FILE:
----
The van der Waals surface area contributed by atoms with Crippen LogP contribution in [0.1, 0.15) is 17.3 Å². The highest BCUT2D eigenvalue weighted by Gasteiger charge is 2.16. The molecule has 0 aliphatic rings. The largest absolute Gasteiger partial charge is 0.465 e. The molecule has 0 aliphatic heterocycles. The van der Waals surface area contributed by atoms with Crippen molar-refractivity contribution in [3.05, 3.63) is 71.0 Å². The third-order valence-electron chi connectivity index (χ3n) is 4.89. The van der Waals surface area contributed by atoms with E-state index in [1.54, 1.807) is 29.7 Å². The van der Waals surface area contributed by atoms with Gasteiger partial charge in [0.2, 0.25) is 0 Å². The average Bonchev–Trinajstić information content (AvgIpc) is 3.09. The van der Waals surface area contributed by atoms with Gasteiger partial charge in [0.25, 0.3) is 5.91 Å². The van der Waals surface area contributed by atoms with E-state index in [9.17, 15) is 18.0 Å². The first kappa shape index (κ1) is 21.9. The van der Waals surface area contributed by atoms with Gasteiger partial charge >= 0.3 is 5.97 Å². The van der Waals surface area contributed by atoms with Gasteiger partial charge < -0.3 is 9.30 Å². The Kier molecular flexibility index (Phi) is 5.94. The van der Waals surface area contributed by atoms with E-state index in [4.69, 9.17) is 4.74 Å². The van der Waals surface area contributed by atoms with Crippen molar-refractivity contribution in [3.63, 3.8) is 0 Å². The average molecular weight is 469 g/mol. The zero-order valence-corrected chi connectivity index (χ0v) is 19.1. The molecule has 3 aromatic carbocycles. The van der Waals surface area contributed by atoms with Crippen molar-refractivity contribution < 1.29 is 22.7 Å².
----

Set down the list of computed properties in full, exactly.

The van der Waals surface area contributed by atoms with Crippen LogP contribution in [0.1, 0.15) is 17.3 Å². The highest BCUT2D eigenvalue weighted by Gasteiger charge is 2.16. The molecule has 0 aliphatic rings. The largest absolute Gasteiger partial charge is 0.465 e. The molecule has 0 aliphatic heterocycles. The van der Waals surface area contributed by atoms with Crippen molar-refractivity contribution in [3.05, 3.63) is 71.0 Å². The third-order valence-electron chi connectivity index (χ3n) is 4.89. The van der Waals surface area contributed by atoms with E-state index in [1.54, 1.807) is 29.7 Å². The van der Waals surface area contributed by atoms with Gasteiger partial charge in [0.2, 0.25) is 0 Å². The average Bonchev–Trinajstić information content (AvgIpc) is 3.09. The van der Waals surface area contributed by atoms with Gasteiger partial charge in [0.25, 0.3) is 5.91 Å². The van der Waals surface area contributed by atoms with E-state index in [9.17, 15) is 18.0 Å². The first kappa shape index (κ1) is 21.9. The van der Waals surface area contributed by atoms with Gasteiger partial charge >= 0.3 is 5.97 Å². The van der Waals surface area contributed by atoms with Gasteiger partial charge < -0.3 is 9.30 Å². The Kier molecular flexibility index (Phi) is 5.94. The van der Waals surface area contributed by atoms with E-state index in [4.69, 9.17) is 4.74 Å². The van der Waals surface area contributed by atoms with Crippen molar-refractivity contribution in [3.63, 3.8) is 0 Å². The average molecular weight is 469 g/mol. The zero-order valence-corrected chi connectivity index (χ0v) is 19.1. The molecule has 3 aromatic carbocycles. The van der Waals surface area contributed by atoms with Crippen molar-refractivity contribution < 1.29 is 22.7 Å².